Here comes Bassanio, your most noble kinsman,Gratiano and Lorenzo. Fare ye well:We leave you now with better company.

SALARINO

I would have stay’d till I had made you merry,If worthier friends had not prevented me.

ANTONIO

Your worth is very dear in my regard.I take it, your own business calls on youAnd you embrace the occasion to depart.

SALARINO

Good morrow, my good lords.

BASSANIO

Good signiors both, when shall we laugh? say, when?You grow exceeding strange: must it be so?

SALARINO

We’ll make our leisures to attend on yours.

Exeunt Salarino and Salanio

LORENZO

My Lord Bassanio, since you have found Antonio,We two will leave you: but at dinner-time,I pray you, have in mind where we must meet.

BASSANIO

I will not fail you.

GRATIANO

You look not well, Signior Antonio;You have too much respect upon the world:They lose it that do buy it with much care:Believe me, you are marvellously changed.

ANTONIO

I hold the world but as the world, Gratiano;A stage where every man must play a part,And mine a sad one.

GRATIANO

Let me play the fool:With mirth and laughter let old wrinkles come,And let my liver rather heat with wineThan my heart cool with mortifying groans.Why should a man, whose blood is warm within,Sit like his grandsire cut in alabaster?Sleep when he wakes and creep into the jaundiceBy being peevish? I tell thee what, Antonio--I love thee, and it is my love that speaks--There are a sort of men whose visagesDo cream and mantle like a standing pond,And do a wilful stillness entertain,With purpose to be dress’d in an opinionOf wisdom, gravity, profound conceit,As who should say ‘I am Sir Oracle,And when I ope my lips let no dog bark!’O my Antonio, I do know of theseThat therefore only are reputed wiseFor saying nothing; when, I am very sure,If they should speak, would almost damn those ears,Which, hearing them, would call their brothers fools.I’ll tell thee more of this another time:But fish not, with this melancholy bait,For this fool gudgeon, this opinion.Come, good Lorenzo. Fare ye well awhile:I’ll end my exhortation after dinner.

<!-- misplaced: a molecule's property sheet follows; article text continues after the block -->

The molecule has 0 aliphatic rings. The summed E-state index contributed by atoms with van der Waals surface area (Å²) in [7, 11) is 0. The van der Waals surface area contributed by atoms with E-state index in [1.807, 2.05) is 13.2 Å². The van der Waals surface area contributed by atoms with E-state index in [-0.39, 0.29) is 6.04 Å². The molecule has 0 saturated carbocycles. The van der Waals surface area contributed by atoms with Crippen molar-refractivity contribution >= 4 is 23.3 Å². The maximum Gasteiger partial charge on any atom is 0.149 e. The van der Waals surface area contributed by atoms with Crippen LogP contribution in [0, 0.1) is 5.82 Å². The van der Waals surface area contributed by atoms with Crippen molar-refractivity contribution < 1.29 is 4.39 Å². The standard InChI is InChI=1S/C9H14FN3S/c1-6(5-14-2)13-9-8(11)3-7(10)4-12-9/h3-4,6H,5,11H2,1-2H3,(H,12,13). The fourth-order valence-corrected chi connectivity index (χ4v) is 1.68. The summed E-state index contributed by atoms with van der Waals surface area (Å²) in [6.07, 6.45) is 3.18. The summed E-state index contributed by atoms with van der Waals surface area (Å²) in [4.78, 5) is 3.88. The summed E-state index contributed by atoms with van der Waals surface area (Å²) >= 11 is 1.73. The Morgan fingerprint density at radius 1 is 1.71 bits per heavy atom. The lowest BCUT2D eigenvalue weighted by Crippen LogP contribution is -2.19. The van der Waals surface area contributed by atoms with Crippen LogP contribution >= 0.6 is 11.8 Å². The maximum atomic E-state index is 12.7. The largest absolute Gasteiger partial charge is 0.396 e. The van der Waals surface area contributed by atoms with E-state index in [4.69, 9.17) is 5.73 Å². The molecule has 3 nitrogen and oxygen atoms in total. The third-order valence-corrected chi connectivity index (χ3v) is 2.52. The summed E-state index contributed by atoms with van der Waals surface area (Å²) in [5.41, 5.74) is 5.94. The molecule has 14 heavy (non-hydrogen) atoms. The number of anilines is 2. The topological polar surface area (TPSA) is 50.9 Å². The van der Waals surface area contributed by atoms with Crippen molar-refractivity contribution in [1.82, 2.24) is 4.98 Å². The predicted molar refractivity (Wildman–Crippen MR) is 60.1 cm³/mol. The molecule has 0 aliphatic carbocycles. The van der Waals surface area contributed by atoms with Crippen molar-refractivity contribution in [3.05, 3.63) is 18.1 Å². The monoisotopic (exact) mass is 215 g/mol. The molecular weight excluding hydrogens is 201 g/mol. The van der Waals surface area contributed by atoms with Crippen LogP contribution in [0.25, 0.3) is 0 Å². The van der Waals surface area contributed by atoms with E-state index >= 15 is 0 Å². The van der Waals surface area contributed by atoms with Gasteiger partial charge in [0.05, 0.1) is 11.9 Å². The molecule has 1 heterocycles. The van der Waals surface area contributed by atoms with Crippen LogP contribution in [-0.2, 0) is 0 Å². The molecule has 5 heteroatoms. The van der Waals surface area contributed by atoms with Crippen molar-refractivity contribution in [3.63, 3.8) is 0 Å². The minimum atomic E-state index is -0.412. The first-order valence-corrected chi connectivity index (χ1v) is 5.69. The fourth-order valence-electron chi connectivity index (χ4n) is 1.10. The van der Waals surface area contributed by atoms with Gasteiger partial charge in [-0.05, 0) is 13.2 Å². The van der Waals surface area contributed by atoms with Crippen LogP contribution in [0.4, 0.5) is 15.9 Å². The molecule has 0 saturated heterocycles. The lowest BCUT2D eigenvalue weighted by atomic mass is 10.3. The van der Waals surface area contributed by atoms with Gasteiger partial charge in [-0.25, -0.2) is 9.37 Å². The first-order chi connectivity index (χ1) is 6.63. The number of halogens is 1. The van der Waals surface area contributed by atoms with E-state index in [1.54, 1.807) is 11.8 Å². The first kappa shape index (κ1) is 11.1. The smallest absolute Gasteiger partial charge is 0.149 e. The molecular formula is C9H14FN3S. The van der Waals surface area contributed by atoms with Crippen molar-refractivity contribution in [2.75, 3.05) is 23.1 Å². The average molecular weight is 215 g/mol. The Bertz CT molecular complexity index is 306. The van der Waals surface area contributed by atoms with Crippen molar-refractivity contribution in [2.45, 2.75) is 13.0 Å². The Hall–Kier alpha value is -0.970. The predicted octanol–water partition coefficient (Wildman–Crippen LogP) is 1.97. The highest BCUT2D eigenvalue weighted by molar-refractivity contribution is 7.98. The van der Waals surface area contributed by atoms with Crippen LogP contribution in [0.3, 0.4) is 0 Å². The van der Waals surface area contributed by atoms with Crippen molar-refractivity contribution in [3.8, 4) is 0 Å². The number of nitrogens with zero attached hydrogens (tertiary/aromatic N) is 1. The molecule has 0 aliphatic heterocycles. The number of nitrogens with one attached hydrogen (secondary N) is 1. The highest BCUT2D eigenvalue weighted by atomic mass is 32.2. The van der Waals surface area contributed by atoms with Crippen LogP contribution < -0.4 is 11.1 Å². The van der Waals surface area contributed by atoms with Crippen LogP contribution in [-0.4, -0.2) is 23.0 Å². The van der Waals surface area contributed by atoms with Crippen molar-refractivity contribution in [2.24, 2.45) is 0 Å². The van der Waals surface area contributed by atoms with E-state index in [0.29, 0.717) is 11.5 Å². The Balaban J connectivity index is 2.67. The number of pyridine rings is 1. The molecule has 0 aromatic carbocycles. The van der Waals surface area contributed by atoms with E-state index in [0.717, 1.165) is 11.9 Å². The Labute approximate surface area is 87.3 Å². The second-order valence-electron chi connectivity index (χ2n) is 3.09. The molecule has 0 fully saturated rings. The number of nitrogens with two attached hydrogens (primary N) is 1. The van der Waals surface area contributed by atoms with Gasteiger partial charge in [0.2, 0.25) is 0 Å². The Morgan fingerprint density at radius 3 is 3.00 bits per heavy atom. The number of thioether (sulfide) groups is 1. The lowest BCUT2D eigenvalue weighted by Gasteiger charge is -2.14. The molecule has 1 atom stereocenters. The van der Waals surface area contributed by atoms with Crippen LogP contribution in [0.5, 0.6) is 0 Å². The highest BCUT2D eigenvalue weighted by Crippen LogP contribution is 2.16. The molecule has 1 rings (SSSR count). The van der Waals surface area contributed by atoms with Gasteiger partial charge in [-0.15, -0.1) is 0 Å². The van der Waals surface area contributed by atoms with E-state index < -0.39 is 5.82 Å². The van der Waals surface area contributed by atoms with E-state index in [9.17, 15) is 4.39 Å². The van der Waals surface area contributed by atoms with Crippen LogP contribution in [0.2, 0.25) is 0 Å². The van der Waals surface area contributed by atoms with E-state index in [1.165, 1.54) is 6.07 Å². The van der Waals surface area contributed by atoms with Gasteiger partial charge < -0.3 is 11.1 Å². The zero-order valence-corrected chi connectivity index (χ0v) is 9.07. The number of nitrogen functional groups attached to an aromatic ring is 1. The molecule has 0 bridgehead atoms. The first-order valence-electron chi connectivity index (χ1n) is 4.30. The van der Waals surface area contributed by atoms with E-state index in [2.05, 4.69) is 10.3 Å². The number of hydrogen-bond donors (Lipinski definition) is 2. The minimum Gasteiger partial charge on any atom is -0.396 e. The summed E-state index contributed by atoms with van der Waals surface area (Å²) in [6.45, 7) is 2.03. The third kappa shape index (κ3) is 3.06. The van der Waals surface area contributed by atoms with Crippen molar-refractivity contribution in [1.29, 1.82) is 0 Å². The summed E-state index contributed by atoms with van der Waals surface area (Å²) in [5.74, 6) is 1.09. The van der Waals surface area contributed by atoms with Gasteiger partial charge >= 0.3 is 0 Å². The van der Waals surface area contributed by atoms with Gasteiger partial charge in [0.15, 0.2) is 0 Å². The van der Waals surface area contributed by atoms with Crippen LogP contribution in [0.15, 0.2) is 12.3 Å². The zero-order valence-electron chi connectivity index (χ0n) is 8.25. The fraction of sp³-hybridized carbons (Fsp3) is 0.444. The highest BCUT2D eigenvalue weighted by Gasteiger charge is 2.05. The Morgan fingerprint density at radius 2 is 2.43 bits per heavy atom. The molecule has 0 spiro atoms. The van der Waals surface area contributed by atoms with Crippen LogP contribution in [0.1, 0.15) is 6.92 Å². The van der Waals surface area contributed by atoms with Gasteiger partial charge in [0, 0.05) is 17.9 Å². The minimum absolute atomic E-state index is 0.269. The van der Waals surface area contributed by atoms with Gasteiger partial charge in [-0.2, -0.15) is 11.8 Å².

LORENZO

Well, we will leave you then till dinner-time:I must be one of these same dumb wise men,For Gratiano never lets me speak.

GRATIANO

Well, keep me company but two years moe,Thou shalt not know the sound of thine own tongue.

ANTONIO

Farewell: I’ll grow a talker for this gear.

GRATIANO

Thanks, i’ faith, for silence is only commendableIn a neat’s tongue dried and a maid not vendible.

Exeunt GRATIANO and LORENZO

ANTONIO

Is that any thing now?

BASSANIO

Gratiano speaks an infinite deal of nothing, morethan any man in all Venice. His reasons are as twograins of wheat hid in two bushels of chaff: youshall seek all day ere you find them, and when youhave them, they are not worth the search.

ANTONIO

Well, tell me now what lady is the sameTo whom you swore a secret pilgrimage,That you to-day promised to tell me of?

BASSANIO

‘Tis not unknown to you, Antonio,How much I have disabled mine estate,By something showing a more swelling portThan my faint means would grant continuance:Nor do I now make moan to be abridgedFrom such a noble rate; but my chief careIs to come fairly off from the great debtsWherein my time something too prodigalHath left me gaged. To you, Antonio,I owe the most, in money and in love,And from your love I have a warrantyTo unburden all my plots and purposesHow to get clear of all the debts I owe.

ANTONIO

I pray you, good Bassanio, let me know it;And if it stand, as you yourself still do,Within the eye of honour, be assured,My purse, my person, my extremest means,Lie all unlock’d to your occasions.

BASSANIO

In my school-days, when I had lost one shaft,I shot his fellow of the self-same flightThe self-same way with more advised watch,To find the other forth, and by adventuring bothI oft found both: I urge this childhood proof,Because what follows is pure innocence.I owe you much, and, like a wilful youth,That which I owe is lost; but if you pleaseTo shoot another arrow that self wayWhich you did shoot the first, I do not doubt,As I will watch the aim, or to find bothOr bring your latter hazard back againAnd thankfully rest debtor for the first.

ANTONIO